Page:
Friday, August 28, 2009

Do You Know What Depression Really Means?

By Carlo Mueres

Depression is a mental health disorder that can affect the way you eat and sleep, the way you feel about yourself, and the way you assume about things. A depressive disorder is more than a passing mood. It is not a signal of personal weakness, and it cannot be willed or wished away.

People who are depressed cannot 'snap out of it' and get better. Without treatment, symptoms can last for months or years. A depressive disorder involves the body, mood, and thoughts. Treatments such as antidepressant medications and psychotherapy can reduce and occasionally eliminate the symptoms of depression.

Types of Depression Three of the most usual are Major Depression, Dysthymia, and Bipolar Disorder. Depressive disorders come in different forms. Even within these types of depression there are variations in the number of symptoms, their severity, and persistence.

Major depression is manifested by a mixture of symptoms (see symptom list below) that interfere with the capability to work, study, sleep, eat, and enjoy once pleasurable activities. Some people have a single episode of depression, but numerous have episodes that recur.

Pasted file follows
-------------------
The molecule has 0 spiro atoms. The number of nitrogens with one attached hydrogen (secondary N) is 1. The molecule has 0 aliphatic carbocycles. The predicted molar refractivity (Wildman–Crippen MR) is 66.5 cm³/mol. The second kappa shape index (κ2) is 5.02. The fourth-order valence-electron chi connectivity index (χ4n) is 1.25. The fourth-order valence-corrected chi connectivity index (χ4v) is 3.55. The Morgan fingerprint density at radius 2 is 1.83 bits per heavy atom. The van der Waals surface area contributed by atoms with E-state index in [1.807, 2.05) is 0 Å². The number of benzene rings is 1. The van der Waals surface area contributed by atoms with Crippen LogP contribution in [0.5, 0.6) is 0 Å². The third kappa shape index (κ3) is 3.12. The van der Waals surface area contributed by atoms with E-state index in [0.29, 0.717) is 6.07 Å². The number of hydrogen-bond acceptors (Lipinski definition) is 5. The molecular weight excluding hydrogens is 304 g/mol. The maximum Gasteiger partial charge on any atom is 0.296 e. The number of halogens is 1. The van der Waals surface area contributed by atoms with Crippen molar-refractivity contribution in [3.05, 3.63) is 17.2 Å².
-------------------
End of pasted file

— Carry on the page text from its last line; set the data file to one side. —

Dysthymia is a less severe type of depression that lasts a long time but involves less severe symptoms. If you suffer from dysthymia you probably lead a average life, but you may not be functioning well or feeling good. People with dysthymia may also experience major depressive episodes at some time in their lives.

Symptoms of Depression and Mania These lists are not complete, and not everyone who is depressed or manic experiences all of these symptoms. The severity of symptoms varies with individuals and varies over time.

Depression Persistent sad, anxious, or 'empty' mood Feelings of hopelessness, pessimism Feelings of guilt, worthlessness, helplessness Loss of interest or enjoyment in hobbies and activities that were once enjoyed, including sex Decreased energy, fatigue, being 'slowed down' Difficulty concentrating, remembering, making decisions Insomnia, early-morning awakening, or oversleeping Appetite and/or weight loss or overeating and weight gain Thoughts of dying or suicide; suicide attempts Restlessness, irritability Persistent physical symptoms that do not respond to treatment, such as headaches, digestive disorders, and long-lasting pain

About the Author:

No comments: